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The PR and Marketing Behind Viral Health Challenges

Published on April 16, 2024 at 10:23 a.m.
by Anne Smith.

At the start of every year, people all over the world set New Year’s resolutions as a challenge to better themselves. Because New Year’s resolutions are meant to be practiced over the length of one year, only 9% of Americans achieve their stated goals. The reasons for this failure may vary — life’s challenges, people’s busy schedules or just lack of effort.

Photo via Adobe Stock by rh2010

However, in recent years, many people have committed to and succeeded in following through on viral health trends, such as the 75 Hard Challenge and Dry January, and have turned to social media to document their journeys. Some of those who commit to such challenges often make permanent changes in their lives after the challenges’ designated end dates.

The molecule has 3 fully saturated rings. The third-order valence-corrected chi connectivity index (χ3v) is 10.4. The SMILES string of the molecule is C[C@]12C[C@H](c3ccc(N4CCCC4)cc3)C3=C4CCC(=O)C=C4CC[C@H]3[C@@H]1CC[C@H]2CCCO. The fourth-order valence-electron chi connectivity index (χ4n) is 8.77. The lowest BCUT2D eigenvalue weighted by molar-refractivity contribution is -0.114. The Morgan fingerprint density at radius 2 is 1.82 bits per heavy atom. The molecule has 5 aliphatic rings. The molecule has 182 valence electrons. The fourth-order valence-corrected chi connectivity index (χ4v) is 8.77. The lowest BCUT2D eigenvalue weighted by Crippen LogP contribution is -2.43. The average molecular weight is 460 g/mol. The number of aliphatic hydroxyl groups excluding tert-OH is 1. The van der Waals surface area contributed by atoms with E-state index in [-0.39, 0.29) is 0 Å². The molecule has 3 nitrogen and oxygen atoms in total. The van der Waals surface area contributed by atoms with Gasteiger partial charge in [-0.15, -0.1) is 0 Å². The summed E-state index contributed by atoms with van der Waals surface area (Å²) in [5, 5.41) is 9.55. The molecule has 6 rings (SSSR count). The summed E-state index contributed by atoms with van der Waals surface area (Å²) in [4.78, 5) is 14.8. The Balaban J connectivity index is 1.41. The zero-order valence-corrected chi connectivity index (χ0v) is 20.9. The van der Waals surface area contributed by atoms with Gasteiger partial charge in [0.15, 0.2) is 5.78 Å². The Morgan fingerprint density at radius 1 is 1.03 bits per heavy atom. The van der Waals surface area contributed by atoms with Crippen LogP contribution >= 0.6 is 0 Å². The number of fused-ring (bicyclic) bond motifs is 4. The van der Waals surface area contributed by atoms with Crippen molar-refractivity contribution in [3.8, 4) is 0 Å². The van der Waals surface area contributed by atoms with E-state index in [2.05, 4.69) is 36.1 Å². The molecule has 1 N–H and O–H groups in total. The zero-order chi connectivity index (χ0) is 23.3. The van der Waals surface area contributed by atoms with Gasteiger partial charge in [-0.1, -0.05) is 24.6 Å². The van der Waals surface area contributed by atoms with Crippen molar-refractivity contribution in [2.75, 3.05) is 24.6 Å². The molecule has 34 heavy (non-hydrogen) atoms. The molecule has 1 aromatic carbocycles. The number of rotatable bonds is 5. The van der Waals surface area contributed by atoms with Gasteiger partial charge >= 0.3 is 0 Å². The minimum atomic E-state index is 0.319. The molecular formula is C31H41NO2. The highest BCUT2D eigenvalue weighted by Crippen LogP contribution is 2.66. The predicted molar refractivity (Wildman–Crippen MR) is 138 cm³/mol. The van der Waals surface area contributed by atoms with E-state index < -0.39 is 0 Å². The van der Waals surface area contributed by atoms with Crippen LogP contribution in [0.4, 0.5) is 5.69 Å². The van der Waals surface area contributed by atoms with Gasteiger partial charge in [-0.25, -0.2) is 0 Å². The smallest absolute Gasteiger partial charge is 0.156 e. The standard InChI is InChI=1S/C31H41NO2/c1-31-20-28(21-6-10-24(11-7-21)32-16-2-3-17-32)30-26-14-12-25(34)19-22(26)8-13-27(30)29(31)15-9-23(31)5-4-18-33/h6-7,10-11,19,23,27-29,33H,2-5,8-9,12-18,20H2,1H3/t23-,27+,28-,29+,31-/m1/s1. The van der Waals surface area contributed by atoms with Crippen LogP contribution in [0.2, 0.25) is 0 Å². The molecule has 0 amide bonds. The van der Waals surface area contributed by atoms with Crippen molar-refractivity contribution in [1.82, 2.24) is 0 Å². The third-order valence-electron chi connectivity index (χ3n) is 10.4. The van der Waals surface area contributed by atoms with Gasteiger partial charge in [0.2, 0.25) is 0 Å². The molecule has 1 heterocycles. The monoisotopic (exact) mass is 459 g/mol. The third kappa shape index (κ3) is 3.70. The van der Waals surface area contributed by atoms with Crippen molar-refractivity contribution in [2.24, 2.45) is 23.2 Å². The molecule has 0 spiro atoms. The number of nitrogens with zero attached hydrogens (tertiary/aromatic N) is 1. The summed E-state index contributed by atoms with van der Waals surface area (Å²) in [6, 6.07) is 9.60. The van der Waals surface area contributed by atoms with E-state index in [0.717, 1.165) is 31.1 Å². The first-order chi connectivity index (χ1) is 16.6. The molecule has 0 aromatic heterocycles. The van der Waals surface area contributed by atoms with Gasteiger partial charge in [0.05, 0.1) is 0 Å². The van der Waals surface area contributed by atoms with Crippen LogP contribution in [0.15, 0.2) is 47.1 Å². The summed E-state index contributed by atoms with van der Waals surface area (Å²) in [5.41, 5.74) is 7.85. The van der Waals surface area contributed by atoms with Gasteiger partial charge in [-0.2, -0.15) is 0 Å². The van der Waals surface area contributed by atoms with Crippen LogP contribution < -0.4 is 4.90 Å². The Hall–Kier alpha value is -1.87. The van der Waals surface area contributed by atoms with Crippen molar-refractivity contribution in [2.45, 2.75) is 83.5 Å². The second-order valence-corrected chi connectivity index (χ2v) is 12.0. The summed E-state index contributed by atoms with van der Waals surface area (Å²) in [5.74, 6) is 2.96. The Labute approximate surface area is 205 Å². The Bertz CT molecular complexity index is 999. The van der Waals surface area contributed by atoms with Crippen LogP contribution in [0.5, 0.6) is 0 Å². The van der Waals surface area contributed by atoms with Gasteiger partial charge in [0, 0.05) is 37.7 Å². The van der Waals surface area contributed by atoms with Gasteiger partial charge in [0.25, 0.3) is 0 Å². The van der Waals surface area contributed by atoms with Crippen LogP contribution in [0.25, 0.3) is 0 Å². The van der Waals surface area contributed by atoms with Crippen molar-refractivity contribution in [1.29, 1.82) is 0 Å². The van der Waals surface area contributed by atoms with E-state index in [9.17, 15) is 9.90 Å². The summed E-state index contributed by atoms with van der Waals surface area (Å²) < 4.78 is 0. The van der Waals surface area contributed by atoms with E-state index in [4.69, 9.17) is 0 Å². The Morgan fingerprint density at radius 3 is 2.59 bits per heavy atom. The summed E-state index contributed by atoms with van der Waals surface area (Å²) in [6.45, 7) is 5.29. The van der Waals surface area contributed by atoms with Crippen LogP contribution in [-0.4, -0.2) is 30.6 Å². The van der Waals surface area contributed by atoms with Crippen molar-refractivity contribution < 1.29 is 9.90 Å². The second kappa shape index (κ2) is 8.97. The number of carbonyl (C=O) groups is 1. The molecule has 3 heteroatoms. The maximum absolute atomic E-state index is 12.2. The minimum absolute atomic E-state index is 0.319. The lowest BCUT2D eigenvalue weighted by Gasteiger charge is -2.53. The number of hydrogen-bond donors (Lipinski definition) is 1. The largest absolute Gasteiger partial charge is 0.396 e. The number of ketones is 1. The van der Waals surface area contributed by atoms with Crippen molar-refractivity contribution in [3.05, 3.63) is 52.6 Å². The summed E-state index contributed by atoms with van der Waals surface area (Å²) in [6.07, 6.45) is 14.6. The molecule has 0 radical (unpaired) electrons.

But what are the public relations tactics that make these challenges so appealing? And how do these challenges affect certain brands and their marketing approaches?

75 Hard Challenge
The 75 Hard Challenge has gained major popularity amongst young adults who are looking to improve their overall well-being. In fact, it has been completed by over a million people around the world. In 2019, the challenge was created by Andy Frisella, an entrepreneur and CEO of the supplement company 1st Phorm. According to Forbes Health, “Frisella created 75 Hard after interviewing James Lawrence, who’s known as the Iron Cowboy for completing 50 Ironman races in 50 consecutive days across all 50 states. After Lawrence told Frisella that you must intentionally put yourself in places that are uncomfortable in order to develop mental fortitude, Frisella was inspired to create 75 Hard.”